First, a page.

Extending the Project Graph of Nx


This API is experimental and might change.

The Project Graph is the representation of the source code in your repo. Projects can have files associated with them. Projects can have dependencies on each other.

One of the best features of Nx the ability to construct the project graph automatically by analyzing your source code. Currently, this works best within the JavaScript ecosystem, but it can be extended to other languages and technologies using plugins.

Adding Plugins to Workspace

You can register a plugin by adding it to the plugins array in nx.json:

{ ..., "plugins": [ "awesome-plugin" ] }

Implementing a Project Graph Processor

A Project Graph Processor takes a project graph and returns a new project graph. It can add/remove nodes and edges.

Plugins should export a function named processProjectGraph that handles updating the project graph with new nodes and edges. This function receives two things:

  • A ProjectGraph

    • graph.nodes lists all the projects currently known to Nx.
    • graph.dependencies lists the dependencies between projects.
  • A Context

    • context.workspace contains the combined configuration for the workspace.
    • files contains all the files found in the workspace.
    • filesToProcess contains all the files that have changed since the last invocation and need to be reanalyzed.

The processProjectGraph function should return an updated ProjectGraph. This is most easily done using ProjectGraphBuilder. The builder is there for convenience, so you don't have to use it.

import { ProjectGraph, ProjectGraphBuilder, ProjectGraphProcessorContext, DependencyType, } from '@nx/devkit'; export function processProjectGraph( graph: ProjectGraph, context: ProjectGraphProcessorContext ): ProjectGraph { const builder = new ProjectGraphBuilder(graph); // We will see how this is used below. return builder.getUpdatedProjectGraph(); }
Nx 15 and lower use @nrwl/ instead of @nx/

Adding New Nodes to the Project Graph

You can add nodes to the project graph. Since first-party code is added to the graph automatically, this is most commonly used for third-party packages.

A Project Graph Plugin can add them to the project graph. After these packages are added as nodes to the project graph, dependencies can then be drawn from the workspace projects to the third party packages as well as between the third party packages.

// Add a new node builder.addNode({ name: 'new-project', type: 'npm', data: { files: [], }, });
More details

You can designate any type for the node. This differentiates third party projects from projects in the workspace. If you are writing a plugin for a different language, it's common to use IPC to get the list of nodes which you can then add using the builder.

Adding New Dependencies to the Project Graph

It's more common for plugins to create new dependencies. First-party code contained in the workspace is added to the project graph automatically. Whether your project contains TypeScript or say Java, both projects will be created in the same way. However, Nx does not know how to analyze Java sources, and that's what plugins can do.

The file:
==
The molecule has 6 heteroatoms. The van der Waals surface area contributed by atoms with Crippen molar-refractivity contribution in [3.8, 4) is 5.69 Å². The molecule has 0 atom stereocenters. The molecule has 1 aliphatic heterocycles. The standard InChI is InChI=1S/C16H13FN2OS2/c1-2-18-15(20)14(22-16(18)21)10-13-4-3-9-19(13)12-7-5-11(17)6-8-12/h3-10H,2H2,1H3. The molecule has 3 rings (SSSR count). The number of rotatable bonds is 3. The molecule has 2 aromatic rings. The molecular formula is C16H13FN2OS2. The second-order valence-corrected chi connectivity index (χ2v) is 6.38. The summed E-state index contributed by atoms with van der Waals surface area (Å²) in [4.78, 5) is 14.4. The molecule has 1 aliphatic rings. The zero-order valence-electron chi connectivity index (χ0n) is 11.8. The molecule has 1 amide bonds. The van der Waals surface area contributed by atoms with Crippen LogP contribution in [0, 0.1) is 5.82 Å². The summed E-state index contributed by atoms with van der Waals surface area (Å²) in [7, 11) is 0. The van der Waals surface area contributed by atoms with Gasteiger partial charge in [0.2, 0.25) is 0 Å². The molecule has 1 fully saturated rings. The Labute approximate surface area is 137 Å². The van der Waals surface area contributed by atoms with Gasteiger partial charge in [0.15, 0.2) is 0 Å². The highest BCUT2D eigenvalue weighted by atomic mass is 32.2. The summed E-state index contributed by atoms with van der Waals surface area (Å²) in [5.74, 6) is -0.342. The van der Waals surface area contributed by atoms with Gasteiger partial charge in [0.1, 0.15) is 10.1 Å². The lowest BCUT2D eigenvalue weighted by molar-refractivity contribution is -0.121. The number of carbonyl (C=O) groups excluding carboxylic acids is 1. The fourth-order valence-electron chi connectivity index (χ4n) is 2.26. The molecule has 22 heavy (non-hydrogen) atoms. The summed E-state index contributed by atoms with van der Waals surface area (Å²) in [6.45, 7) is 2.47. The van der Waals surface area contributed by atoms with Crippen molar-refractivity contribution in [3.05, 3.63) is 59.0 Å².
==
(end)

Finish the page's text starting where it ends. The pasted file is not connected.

You can create 2 types of dependencies.

Implicit Dependencies

An implicit dependency is not associated with any file, and can be created as follows:

// Add a new edge builder.addImplicitDependency('existing-project', 'new-project');
More details

Even though the plugin is written in JavaScript, resolving dependencies of different languages will probably be more easily written in their native language. Therefore, a common approach is to spawn a new process and communicate via IPC or stdout.

Because an implicit dependency is not associated with any file, Nx doesn't know when it might change, so it will be recomputed every time.

Static Dependencies

Nx knows what files have changed since the last invocation. Only those files will be present in the provided filesToProcess. You can associate a dependency with a particular file (e.g., if that file contains an import).

// Add a new edge builder.addStaticDependency( 'existing-project', 'new-project', 'libs/existing-project/src/index.ts' );

If a file hasn't changed since the last invocation, it doesn't need to be reanalyzed. Nx knows what dependencies are associated with what files, so it will reuse this information for the files that haven't changed.

Dynamic Dependencies

Dynamic dependencies are a special type of explicit dependencies. In contrast to standard explicit dependencies, they are only imported in the runtime under specific conditions. A typical example would be lazy-loaded routes. Having separation between these two allows us to identify situations where static import breaks the lazy-loading.

import { DependencyType } from '@nx/devkit'; // Add a new edge builder.addDynamicDependency( 'existing-project', 'lazy-route', 'libs/existing-project/src/router-setup.ts' );
Nx 15 and lower use @nrwl/ instead of @nx/

Visualizing the Project Graph

You can then visualize the project graph as described here. However, there is a cache that Nx uses to avoid recalculating the project graph as much as possible. As you develop your project graph plugin, it might be a good idea to set the following environment variable to disable the project graph cache: NX_CACHE_PROJECT_GRAPH=false.

It might also be a good idea to ensure that the dep graph is not running on the nx daemon by setting NX_DAEMON=false, as this will ensure you will be able to see any console.log statements you add as you're developing.

Example Project Graph Plugin

The nrwl/nx-go-project-graph-plugin repo contains an example project graph plugin which adds Go dependencies to the Nx Project Graph! A similar approach can be used for other languages.